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Antiphospholipid Antibody Syndrome - Symptoms and Treatment
Antiphospholipid syndrome is a disorder in which your immune system mistakenly produces antibodies to certain proteins in your blood. The syndrome occurs due to the autoimmune production of antiphospholipid antibodies (aPL). Antiphospholipid Syndrome is a rare autoimmune disorder characterized by recurring blood clots that usually appear before 45 years of age. It may also be associated with repeated spontaneous abortions for no apparent reason in young women. There may be a family history of blood clotting disorders in some cases. Patients with these antibodies may experience blood clots, including heart attacks and strokes, and miscarriages. APS may occur in people with systemic lupus erythematosus, other autoimmune diseases, or in otherwise healthy individuals. It is important to note that antiphospholipid antibodies can also be found in the blood of individuals without any disease process. In fact, antiphospholipid antibodies have been reported in approximately 2 percent of the normal population. Harmless antiphospholipid antibodies can be detected in the blood for a brief period occasionally in association with a wide variety of conditions, including bacterial, viral ( hepatitis , HIV ), and parasite ( malaria ) infections. These illnesses include abnormal clotting ( thrombosis ) of arteries ( stroke , infarction ) and/or veins ( phlebitis ), premature miscarriages (spontaneous abortions), abnormally low blood platelet counts (thrombocytopenia), purplish mottling discoloration of the skin ( livedo reticularis ), migraine headaches , and a rare form of inflammation of the nervous tissue of the brain or spinal cord, called transverse myelitis.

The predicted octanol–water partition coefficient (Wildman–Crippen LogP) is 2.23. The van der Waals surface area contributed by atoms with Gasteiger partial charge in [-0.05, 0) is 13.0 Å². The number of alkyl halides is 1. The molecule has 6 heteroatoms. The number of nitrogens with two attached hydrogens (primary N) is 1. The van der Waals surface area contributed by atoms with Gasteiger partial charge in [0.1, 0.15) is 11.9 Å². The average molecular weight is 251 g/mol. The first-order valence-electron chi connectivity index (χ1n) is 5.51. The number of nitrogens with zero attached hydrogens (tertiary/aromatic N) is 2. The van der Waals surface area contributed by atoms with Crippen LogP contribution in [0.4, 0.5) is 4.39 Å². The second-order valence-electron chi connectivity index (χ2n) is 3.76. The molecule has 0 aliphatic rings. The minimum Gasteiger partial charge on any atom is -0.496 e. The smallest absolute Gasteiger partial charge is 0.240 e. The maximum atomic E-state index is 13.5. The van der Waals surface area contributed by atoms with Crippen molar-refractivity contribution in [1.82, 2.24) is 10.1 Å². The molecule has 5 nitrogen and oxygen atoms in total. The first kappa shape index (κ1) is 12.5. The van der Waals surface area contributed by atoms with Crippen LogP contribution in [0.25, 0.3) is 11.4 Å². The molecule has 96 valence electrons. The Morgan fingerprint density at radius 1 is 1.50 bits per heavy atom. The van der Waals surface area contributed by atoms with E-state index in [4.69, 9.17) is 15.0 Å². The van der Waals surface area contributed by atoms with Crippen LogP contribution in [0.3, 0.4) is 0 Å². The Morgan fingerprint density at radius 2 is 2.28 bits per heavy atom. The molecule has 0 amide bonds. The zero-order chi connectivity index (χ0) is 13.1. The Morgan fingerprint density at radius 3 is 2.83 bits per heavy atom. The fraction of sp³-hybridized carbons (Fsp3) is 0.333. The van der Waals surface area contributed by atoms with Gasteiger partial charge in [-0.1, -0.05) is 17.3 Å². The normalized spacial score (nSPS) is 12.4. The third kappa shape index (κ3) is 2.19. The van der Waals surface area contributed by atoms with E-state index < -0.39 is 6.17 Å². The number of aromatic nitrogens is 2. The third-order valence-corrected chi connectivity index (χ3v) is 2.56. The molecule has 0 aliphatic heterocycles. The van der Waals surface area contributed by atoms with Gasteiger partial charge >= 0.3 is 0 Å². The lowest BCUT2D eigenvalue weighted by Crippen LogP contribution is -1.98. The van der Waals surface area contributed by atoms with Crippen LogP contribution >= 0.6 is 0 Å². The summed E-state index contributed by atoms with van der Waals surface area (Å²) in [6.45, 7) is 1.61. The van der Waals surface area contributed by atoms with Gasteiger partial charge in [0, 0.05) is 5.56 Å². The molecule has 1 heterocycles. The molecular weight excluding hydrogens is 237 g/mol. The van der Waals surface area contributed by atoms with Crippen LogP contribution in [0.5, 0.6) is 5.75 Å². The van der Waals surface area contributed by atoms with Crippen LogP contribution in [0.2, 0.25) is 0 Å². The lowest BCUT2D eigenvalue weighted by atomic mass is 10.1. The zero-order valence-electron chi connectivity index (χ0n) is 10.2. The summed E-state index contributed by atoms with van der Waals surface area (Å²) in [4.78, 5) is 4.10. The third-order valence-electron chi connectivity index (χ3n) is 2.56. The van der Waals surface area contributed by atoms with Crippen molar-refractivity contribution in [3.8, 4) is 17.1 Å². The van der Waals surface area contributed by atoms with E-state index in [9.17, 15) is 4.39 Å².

Antiphospholipid syndrome is a disorder of coagulation , which causes blood clots ( thrombosis ) in both arteries and veins , as well as pregnancy-related complications such as miscarriage , preterm delivery, or severe preeclampsia . Antiphospholipid syndrome is also called the phospholipid antibody syndrome. Antiphospholipid syndrome has been referred to as Hughes syndrome in honor of the doctor who first described it. Antiphospholipid syndrome may cause clots to form in the large veins of your legs, and sometimes your arms, a condition known as deep vein thrombosis (DVT). Besides pain and swelling in the affected limb, thrombosis carries a risk of the clot breaking off and traveling to your lungs, where it can obstruct blood flow. For instance, impaired blood flow to your brain can lead to stroke. Impaired blood flow to your kidneys can cause kidney failure.
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